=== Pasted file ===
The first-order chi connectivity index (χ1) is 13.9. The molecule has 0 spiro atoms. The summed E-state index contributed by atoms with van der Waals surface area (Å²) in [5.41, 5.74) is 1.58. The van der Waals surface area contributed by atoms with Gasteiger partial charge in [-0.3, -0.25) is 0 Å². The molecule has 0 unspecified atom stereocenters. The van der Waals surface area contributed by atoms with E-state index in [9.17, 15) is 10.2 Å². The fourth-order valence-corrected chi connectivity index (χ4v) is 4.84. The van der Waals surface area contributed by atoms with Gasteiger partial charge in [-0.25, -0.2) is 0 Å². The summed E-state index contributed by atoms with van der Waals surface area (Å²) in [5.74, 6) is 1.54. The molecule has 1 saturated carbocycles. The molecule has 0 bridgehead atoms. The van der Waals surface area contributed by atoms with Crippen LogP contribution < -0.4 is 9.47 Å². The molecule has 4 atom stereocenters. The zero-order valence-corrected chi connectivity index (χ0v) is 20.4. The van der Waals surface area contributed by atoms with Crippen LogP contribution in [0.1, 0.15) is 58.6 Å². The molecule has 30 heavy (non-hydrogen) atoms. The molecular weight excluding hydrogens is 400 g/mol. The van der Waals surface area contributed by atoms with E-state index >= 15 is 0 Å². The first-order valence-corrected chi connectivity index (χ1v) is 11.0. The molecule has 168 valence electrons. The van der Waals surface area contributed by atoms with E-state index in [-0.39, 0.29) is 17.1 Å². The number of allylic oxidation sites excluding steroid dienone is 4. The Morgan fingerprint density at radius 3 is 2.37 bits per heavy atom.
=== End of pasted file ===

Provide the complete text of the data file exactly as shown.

The first-order chi connectivity index (χ1) is 13.9. The molecule has 0 spiro atoms. The summed E-state index contributed by atoms with van der Waals surface area (Å²) in [5.41, 5.74) is 1.58. The van der Waals surface area contributed by atoms with Gasteiger partial charge in [-0.3, -0.25) is 0 Å². The molecule has 0 unspecified atom stereocenters. The van der Waals surface area contributed by atoms with E-state index in [9.17, 15) is 10.2 Å². The fourth-order valence-corrected chi connectivity index (χ4v) is 4.84. The van der Waals surface area contributed by atoms with Gasteiger partial charge in [-0.25, -0.2) is 0 Å². The summed E-state index contributed by atoms with van der Waals surface area (Å²) in [5.74, 6) is 1.54. The molecule has 1 saturated carbocycles. The molecule has 0 bridgehead atoms. The van der Waals surface area contributed by atoms with Crippen LogP contribution < -0.4 is 9.47 Å². The molecule has 4 atom stereocenters. The zero-order valence-corrected chi connectivity index (χ0v) is 20.4. The van der Waals surface area contributed by atoms with Crippen LogP contribution in [0.1, 0.15) is 58.6 Å². The molecule has 30 heavy (non-hydrogen) atoms. The molecular weight excluding hydrogens is 400 g/mol. The van der Waals surface area contributed by atoms with E-state index >= 15 is 0 Å². The first-order valence-corrected chi connectivity index (χ1v) is 11.0. The molecule has 168 valence electrons. The van der Waals surface area contributed by atoms with E-state index in [-0.39, 0.29) is 17.1 Å². The number of allylic oxidation sites excluding steroid dienone is 4. The Morgan fingerprint density at radius 3 is 2.37 bits per heavy atom.